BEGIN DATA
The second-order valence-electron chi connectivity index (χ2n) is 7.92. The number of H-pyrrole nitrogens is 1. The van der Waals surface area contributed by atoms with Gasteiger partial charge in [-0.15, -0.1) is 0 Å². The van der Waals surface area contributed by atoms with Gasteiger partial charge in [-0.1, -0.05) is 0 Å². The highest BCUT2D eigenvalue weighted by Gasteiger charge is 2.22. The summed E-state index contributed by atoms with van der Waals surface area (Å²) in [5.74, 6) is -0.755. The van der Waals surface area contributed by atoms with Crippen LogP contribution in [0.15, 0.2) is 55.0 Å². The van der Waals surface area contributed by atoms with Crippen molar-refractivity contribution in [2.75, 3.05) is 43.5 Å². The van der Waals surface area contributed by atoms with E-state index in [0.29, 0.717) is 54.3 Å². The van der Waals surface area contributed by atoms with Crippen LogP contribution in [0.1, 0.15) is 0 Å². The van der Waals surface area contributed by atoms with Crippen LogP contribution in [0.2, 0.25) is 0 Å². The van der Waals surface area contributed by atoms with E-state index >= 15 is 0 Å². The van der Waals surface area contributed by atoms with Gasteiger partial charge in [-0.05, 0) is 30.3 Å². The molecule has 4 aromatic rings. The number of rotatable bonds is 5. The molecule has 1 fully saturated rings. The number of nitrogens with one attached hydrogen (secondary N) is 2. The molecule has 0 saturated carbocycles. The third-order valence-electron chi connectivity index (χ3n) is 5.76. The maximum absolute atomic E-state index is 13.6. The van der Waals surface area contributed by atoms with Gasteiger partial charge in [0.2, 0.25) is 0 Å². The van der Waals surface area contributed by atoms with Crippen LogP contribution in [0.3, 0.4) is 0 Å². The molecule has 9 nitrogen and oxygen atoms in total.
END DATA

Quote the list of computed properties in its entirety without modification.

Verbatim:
The second-order valence-electron chi connectivity index (χ2n) is 7.92. The number of H-pyrrole nitrogens is 1. The van der Waals surface area contributed by atoms with Gasteiger partial charge in [-0.15, -0.1) is 0 Å². The van der Waals surface area contributed by atoms with Gasteiger partial charge in [-0.1, -0.05) is 0 Å². The highest BCUT2D eigenvalue weighted by Gasteiger charge is 2.22. The summed E-state index contributed by atoms with van der Waals surface area (Å²) in [5.74, 6) is -0.755. The van der Waals surface area contributed by atoms with Crippen LogP contribution in [0.15, 0.2) is 55.0 Å². The van der Waals surface area contributed by atoms with Crippen molar-refractivity contribution in [2.75, 3.05) is 43.5 Å². The van der Waals surface area contributed by atoms with E-state index in [0.29, 0.717) is 54.3 Å². The van der Waals surface area contributed by atoms with Crippen LogP contribution in [0.1, 0.15) is 0 Å². The van der Waals surface area contributed by atoms with Crippen LogP contribution in [0.2, 0.25) is 0 Å². The van der Waals surface area contributed by atoms with E-state index >= 15 is 0 Å². The van der Waals surface area contributed by atoms with Gasteiger partial charge in [-0.05, 0) is 30.3 Å². The molecule has 4 aromatic rings. The number of rotatable bonds is 5. The molecule has 1 fully saturated rings. The number of nitrogens with one attached hydrogen (secondary N) is 2. The molecule has 0 saturated carbocycles. The third-order valence-electron chi connectivity index (χ3n) is 5.76. The maximum absolute atomic E-state index is 13.6. The van der Waals surface area contributed by atoms with Gasteiger partial charge in [0.2, 0.25) is 0 Å². The van der Waals surface area contributed by atoms with Crippen LogP contribution in [0.3, 0.4) is 0 Å². The molecule has 9 nitrogen and oxygen atoms in total.